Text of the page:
Yet at Ocado, the small, Amazon-like online grocery delivery company, they’re run off their feet:
- Through Nov. 30, gross sales were up 18.6% to £332 million.
- The company is hiring 1,000 new workers — not just for Christmas but as permanent positions.
When I tried to order an Ocado delivery right before Christmas, almost all the slots were booked. Those that remained had a surge pricing charge of about £6. When my delivery came, I asked the driver how busy he was. He told me that people start booking Christmas shopping delivery slots in July. Usually, they hold down their slot with an expensive item like a bottle of champagne, and then add to their order nearer Christmas Eve. Pre-Xmas deliveries are almost all booked by October, I was told.
It begs the question: Are the UK’s premium supermarket brands imploding because customers are moving to Ocado?
Yes and no. Some customers are moving to Ocado, obviously. That’s why Ocado sales are going up. But Ocado’s sales are still too small to be stealing the kind of share that Sainsbury’s and Tesco are losing. Sainsbury’s does about £26 billion in sales annually.
Yet you would have to be blind to disregard the underlying dynamic: Tesco et al aren’t collapsing because people are buying less food. They’re sinking because they’re trying to sell things people don’t want, at the wrong price.
At Ocado, on the other hand, it’s like the opposite of being in a lousy supermarket. Its search-based mobile app helps you find exactly what you want instantly. The little shopping cart app fills your basket automatically. It even gives you discounts if Ocado can’t match a Tesco price. And there are some nice surprises — if Ocado runs out of the thing you ordered, it just slips in something similar. Normally, that would be a problem but Ocado offers to credit you next time if you didn’t like it. Frankly, I liked it — they solved a problem before I even know I had it. They didn’t have my beer, so they gave me different beer instead. I still got beer!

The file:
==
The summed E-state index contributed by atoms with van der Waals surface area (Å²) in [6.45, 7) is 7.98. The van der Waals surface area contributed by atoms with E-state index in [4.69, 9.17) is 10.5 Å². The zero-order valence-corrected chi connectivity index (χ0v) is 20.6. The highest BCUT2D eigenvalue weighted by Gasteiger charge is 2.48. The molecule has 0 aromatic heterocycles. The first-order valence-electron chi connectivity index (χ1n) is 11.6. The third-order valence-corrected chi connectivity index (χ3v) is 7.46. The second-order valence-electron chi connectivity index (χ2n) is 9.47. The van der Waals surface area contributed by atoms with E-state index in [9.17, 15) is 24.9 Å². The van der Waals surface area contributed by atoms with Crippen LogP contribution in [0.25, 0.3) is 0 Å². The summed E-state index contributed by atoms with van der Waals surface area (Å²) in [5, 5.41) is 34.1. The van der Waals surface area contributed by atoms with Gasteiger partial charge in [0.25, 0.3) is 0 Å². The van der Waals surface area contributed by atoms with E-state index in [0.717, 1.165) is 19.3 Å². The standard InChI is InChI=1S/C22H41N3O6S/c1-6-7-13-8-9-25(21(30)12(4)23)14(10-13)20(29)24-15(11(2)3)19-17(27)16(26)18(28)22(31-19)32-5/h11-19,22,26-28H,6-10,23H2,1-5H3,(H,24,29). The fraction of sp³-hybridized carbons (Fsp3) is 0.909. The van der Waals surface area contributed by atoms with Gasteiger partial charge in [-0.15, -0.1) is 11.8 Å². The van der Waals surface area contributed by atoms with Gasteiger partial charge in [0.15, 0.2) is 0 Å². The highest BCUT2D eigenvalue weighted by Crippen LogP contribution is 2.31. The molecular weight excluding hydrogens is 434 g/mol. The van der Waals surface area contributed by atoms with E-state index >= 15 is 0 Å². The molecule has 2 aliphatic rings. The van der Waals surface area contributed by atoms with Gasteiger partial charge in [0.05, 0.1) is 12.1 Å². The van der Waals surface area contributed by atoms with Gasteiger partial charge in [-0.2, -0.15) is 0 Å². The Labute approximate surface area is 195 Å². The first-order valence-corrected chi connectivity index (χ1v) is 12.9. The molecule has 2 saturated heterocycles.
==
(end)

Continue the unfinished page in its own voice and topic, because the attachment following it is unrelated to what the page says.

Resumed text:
Best of all, a nice man (or woman) drives the stuff to your door, drops it off in your kitchen and calls you “sir.” He even recycles the bags for you. This does not happen at Tesco. The Ocado experience is a pleasure. The Tesco/Sainsbury experience is like being stuck in that Sartre play that illustrates “hell is other people.”
Now apply this to the long term: Ocado, over time, is going to do real damage to the major supermarket brands. It will look like what Amazon did to bookstores, and what iTunes has done to record stores. This is just the beginning.
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